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The Rise Of The Zombie Firms: The Problem With Recapitalising Banks

This article was compiled by Professor Udara Peiris.

Udara Peiris joined Oberlin in the fall of 2022. He was previously a tenured Associate Professor of Finance at HSE University (at the department ICEF) in Russia and has taught at the University of Warwick, and the University of Oxford (both in the UK). He was a research advisor to the Central Bank of Russia, consulted the Government of Sri Lanka, and presented his research at institutions including the IMF, Federal Reserve System, Bank of England, and Reserve Bank of Australia. His research has a strong policy focus and covers the nexus between the macroeconomy and the financial markets.

The government has announced an allocation of Rs 450 billion from the 2024 budget to recapitalise the banking sector. However, there is a risk that under prevailing banking practices, this recapitalisation will predominantly benefit business owners with insolvent enterprises. This is because the higher capital levels will enable banks to avoid declaring insolvent firms bankrupt and instead, renegotiate and/or extend the terms of their loans.  Insolvent firms that continue to operate in the economy are commonly referred to internationally as “zombie firms”. 
Banks permitting these zombie firms to continue operating poses a significant impediment to growth and economic efficiency. These firms are typically the least efficient or productive, and compromise competitiveness by failing to maintain the necessary investment to remain competitive. If Sri Lanka is to emerge from the crisis to a stronger and more resilient economy, the businesses that drive it need to be the most efficient and productive as possible. Unfortunately, following economic crises, zombie firms sprout up. After the 2007-2008 global financial crisis zombie firms increased from around 5% of total firms in Greece to almost 30%, and Cyprus saw them increase by around 15%.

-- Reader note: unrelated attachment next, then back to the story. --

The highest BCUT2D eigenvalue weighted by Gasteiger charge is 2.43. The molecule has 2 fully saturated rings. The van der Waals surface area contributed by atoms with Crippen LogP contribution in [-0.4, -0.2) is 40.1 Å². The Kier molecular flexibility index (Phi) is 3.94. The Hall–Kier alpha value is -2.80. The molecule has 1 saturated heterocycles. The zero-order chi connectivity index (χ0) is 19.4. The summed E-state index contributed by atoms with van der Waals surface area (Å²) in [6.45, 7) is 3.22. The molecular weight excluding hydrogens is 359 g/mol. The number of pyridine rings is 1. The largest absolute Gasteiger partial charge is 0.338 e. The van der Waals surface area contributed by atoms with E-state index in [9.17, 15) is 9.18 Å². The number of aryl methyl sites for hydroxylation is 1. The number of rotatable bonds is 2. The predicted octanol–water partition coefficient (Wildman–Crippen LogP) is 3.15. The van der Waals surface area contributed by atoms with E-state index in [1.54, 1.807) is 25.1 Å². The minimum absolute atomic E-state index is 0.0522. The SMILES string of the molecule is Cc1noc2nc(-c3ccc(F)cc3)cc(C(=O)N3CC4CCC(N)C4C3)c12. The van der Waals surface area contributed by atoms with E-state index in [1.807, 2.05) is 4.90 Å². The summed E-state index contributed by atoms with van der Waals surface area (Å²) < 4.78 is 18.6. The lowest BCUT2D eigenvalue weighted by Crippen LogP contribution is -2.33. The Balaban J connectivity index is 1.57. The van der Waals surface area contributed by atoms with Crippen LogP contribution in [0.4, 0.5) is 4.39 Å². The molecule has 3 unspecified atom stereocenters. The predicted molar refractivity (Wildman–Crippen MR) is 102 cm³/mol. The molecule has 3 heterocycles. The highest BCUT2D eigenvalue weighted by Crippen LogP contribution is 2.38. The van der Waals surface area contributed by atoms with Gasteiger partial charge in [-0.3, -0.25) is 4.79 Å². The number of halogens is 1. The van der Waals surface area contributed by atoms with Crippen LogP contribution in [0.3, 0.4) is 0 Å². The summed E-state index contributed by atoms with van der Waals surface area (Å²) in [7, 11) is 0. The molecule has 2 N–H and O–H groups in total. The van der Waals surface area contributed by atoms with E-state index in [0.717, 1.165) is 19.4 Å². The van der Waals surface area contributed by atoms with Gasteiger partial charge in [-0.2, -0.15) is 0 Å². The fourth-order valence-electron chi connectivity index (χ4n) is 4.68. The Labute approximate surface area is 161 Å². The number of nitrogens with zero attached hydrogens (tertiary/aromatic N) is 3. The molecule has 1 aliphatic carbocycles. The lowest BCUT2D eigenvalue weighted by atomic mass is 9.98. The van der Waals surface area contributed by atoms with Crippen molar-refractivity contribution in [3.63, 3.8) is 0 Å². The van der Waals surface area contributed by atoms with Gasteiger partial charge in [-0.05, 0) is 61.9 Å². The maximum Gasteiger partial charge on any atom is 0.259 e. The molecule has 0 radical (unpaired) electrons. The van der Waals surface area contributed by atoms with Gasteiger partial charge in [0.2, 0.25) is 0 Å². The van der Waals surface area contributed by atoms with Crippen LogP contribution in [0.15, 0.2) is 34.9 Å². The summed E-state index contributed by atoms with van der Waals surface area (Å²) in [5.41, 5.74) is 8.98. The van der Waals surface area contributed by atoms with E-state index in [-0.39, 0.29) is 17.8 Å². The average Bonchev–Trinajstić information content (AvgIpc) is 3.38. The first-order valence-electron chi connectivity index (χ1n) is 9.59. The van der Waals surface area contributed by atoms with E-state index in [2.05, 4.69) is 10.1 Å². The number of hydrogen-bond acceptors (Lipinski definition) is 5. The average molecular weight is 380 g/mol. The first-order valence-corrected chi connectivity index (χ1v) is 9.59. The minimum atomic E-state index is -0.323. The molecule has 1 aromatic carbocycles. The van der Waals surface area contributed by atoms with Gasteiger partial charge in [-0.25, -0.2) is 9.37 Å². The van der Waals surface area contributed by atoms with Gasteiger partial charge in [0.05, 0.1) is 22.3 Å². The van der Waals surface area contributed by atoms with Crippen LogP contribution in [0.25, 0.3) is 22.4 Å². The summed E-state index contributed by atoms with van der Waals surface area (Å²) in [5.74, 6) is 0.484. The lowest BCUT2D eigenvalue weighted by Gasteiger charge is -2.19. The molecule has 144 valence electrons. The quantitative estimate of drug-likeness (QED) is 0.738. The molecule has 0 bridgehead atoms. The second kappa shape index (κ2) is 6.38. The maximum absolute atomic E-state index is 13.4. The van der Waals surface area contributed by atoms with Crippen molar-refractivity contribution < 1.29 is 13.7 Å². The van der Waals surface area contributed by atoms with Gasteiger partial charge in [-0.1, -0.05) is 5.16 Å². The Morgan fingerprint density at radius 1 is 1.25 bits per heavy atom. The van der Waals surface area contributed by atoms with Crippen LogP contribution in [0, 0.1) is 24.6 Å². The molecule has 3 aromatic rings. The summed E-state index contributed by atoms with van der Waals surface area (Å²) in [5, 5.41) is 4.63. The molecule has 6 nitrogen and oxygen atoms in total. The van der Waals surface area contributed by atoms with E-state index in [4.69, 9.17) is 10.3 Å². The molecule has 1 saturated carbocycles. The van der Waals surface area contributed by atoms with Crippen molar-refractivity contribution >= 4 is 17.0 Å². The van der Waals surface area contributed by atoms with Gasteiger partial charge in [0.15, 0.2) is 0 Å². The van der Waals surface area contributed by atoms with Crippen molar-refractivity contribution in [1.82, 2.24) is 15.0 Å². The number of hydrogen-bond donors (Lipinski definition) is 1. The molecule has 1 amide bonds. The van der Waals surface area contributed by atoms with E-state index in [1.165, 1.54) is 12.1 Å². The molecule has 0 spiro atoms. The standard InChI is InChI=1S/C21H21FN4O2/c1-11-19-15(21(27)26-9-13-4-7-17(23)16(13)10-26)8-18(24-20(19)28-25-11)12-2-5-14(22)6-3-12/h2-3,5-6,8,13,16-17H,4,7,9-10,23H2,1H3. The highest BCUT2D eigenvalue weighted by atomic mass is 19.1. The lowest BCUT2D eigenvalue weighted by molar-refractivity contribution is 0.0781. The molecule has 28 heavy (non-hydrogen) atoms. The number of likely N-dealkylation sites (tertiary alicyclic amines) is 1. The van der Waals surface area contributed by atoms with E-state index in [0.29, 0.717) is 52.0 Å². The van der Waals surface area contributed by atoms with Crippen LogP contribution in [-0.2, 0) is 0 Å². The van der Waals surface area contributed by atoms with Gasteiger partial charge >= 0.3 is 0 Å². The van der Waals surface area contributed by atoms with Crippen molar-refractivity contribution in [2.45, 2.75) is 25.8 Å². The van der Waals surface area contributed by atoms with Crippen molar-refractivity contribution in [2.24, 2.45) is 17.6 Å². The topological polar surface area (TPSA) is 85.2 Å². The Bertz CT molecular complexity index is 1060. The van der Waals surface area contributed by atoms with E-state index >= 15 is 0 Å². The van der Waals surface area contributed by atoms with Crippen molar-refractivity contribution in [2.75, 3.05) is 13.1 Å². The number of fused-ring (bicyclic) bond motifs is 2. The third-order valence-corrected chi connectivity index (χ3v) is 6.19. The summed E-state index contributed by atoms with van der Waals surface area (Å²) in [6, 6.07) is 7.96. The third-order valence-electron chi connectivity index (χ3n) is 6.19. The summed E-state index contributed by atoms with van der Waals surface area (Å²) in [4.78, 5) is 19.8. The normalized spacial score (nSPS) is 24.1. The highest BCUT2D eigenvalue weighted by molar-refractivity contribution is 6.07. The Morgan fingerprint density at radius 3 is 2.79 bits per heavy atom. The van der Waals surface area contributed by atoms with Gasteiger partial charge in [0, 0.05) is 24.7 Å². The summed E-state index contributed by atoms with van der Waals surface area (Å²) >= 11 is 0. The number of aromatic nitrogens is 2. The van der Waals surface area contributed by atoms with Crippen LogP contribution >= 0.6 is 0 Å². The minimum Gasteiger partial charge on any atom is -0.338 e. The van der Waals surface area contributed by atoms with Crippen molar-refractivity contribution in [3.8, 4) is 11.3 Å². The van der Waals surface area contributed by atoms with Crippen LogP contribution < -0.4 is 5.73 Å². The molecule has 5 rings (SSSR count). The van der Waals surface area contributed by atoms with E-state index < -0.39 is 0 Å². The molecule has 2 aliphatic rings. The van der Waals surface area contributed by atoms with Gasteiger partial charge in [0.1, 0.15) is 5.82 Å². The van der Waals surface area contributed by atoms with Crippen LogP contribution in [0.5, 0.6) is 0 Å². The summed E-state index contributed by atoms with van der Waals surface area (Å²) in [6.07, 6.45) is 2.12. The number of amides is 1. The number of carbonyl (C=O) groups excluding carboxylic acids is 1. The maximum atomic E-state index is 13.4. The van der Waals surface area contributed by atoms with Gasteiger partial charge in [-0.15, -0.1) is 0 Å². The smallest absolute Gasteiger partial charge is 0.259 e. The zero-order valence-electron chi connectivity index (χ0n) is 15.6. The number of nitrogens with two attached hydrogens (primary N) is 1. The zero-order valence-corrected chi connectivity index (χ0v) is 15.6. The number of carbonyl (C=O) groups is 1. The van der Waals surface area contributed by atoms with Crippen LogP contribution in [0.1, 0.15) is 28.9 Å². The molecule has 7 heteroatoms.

Non-Performing Loan Resolution in Sri Lanka

In Sri Lanka, non-performing loans (NPLs or Stage 3 loans) currently stand at 13.6% of total loans, while the provision for Stage 3 loans is around 46.9%. The ‘zombie debt’ is approximately 13% of Stage 3 loans. The recovery rate on insolvent loans is less than 45% of the loan amount. In comparison, regional economies that have successfully navigated similar crises in the past have significantly higher recovery rates: 80% for Malaysia, 70% for Thailand, and 65% for Indonesia.
Despite the critical need for rapid and efficient NPL resolution, particularly in the form of seizure of assets and liquidation, banks have on numerous occasions, hesitated or failed to acknowledge the true extent of asset quality issues. This reluctance can be ascribed to various factors, including optimistic forecasts of economic recovery, concerns over capital limitations, and the potential negative impact on earnings following the accurate recognition of impaired assets.
Bankruptcy law in Sri Lanka contends with several deficiencies commonly observed in developing countries, including archaic concepts, a deficit of legislation for new developments, and a muddle of uncoordinated and overlapping regulations. Incremental amendments over the years have led to legal inconsistencies, thus complicating the enforcement process. Sri Lanka ought to incorporate elements of the ‘Companies Act 2014’ of Ireland, which provides for a clear, and most crucially, swift assertion of creditor rights, including liquidation. In the case of Sri Lanka, the need for reorganisation of insolvent state-owned enterprises under professional management, separate from government control, presents additional challenges, and is imperative.
Over the last two years, I have written extensively on the need for recapitalizing banks as a critical step in ensuring financial stability. This must happen. However, policymakers must carefully weigh the trade-offs associated with the rising prevalence of ‘zombie firms’. While short-term public support, such as credit guarantees and forbearance, may be necessary to alleviate insolvencies and maintain aggregate demand during financial shocks, caution is advised. 
Permitting zombie firms’ access to public funds, directly or indirectly, without targeted policy support and strict measures is fraught with danger. It risks stifling the essential economic process of creative destruction – which is the dismantling of long-standing practices in order to make way for innovation – potentially leading to adverse effects on long-term productivity growth. Policymakers should prioritise strategies that address immediate challenges whilst also protecting the interests of taxpayers.

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